The Rocky Horror Picture Show
Directed by Jim Sharman
Screenplay by Richard O’Brien and Jim Sharman
The Rocky Horror Picture Show isn’t the first midnight-cult-classic, but the beautiful, weird and dark musical is without a doubt, the most famous. The film celebrates its 40th anniversary this week and so what better time to add it to my list of greatest cult films.
For the unfamiliar, The Rocky Horror Picture Show is the film adaptation of a popular musical stage production composed and written by Richard O’Brien, a struggling actor at the time who was best known for his performances in such musicals as Hair and Jesus Christ Superstar. For O’Brien, The Rocky Horror Picture Show was an homage to drive-in double features and science fiction B-movies of the fifties, and ironically, the film itself went on to become the ultimate midnight movie. TRHPS opened Sept. 26, 1975, advertised with the iconic poster of a set of lips and the catchy tagline “A different set of jaws.” The film was critically panned on release by most movie critics, and more-or-less tanked at the box office. But soon, word got out that it centered on a singing transvestite alien and people began to take an interest. Rocky Horror then gained popularity when it resurfaced on April 1, 1976, at the Waverly in New York City, with sold out midnight screenings every day of the week. A regular following of enthusiasts returned to the cinemas frequently and they quickly learned every line, hop, skip and beat — and when audiences began participating along with the film, everything changed. The film itself is an entertaining romp, but the audience-participation phenomenon is what sets TRHPS apart from every other film on the planet. If you’ve seen it with a crowd than you know just what a one-of-a-kind cinematic experience it truly is. To this day, screenings held in and around its anniversary as well as on Halloween sell out. It has never been pulled by 20th Century Fox from its original 1975 release, and it continues to play in cinemas four decades after its premiere, making it the longest-running theatrical release in film history. It was selected for preservation in the US National Film Registry by the Library of Congress in 2005 and has become the official definition of a cult movie.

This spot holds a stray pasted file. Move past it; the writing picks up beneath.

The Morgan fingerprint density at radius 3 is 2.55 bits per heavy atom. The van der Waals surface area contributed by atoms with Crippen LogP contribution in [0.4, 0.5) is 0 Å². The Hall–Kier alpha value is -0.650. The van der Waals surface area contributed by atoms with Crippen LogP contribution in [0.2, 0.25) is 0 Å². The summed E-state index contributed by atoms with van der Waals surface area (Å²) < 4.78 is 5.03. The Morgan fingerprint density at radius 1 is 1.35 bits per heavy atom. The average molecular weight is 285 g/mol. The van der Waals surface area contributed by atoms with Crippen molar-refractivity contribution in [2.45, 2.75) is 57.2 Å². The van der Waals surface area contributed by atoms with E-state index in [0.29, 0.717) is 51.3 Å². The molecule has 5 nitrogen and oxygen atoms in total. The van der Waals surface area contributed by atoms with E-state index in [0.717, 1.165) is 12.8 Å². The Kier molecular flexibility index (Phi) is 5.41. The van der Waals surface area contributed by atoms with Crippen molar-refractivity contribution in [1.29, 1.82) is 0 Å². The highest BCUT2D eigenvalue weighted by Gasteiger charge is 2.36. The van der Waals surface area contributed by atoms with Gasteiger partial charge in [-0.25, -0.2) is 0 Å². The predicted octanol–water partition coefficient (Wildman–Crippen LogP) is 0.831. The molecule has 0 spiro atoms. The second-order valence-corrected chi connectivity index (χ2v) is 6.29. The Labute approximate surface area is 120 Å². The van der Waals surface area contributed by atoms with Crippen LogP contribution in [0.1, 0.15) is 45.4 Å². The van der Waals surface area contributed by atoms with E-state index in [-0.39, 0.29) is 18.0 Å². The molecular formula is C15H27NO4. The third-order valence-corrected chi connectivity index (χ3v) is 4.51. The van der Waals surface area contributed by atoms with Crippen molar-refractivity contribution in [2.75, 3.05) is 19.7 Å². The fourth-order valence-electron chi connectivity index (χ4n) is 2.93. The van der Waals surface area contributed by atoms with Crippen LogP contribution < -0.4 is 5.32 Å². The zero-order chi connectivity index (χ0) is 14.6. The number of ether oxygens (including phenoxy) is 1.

The story sees recently engaged Brad (Barry Bostwick) and Janet (Susan Sarandon) stranded on a stormy night in the middle of nowhere. In search of refuge, they walk through the rain to a nearby castle to call for help. The castle’s servants welcome them in to meet their master, Frank-N-Furter (Tim Curry), a cross-dressing extraterrestrial hosting the annual convention of aliens from the planet of Transylvania. Frank-N-Furter is working on a machine that will make him the perfect boy toy, a handsome fellow named Rocky (Peter Hinwood), and insists Brad and Janet stick around to witness his scientific experiment come to life. Brad and Janet quickly find themselves in danger of the menacing hunchbacked Riff Raff (Richard O’Brien) and his crazed sister Magenta (Patricia Quinn). Meanwhile, the mad scientist Frank isn’t above taking advantage of his new guests, nor murdering his old pal Eddie (Meatloaf), a motorcycle rock singer, who returns to life briefly to sing a classic rock ‘n’ roll number
Rocky Horror is a slice of unadulterated fun – but it’s also a groundbreaking and important film when taking into account its sexual themes and the relentless array of gay iconography. It’s a musical spin on Frankenstein about two clean-cut squares who never stepped outside their safe zone until one day they happen to cross paths with Dr. Frank N. Furter and his strange circle of friends. At first, Brad and Janet are terrified but once they get to know Frank and his entourage, it changes them forever and opens their minds.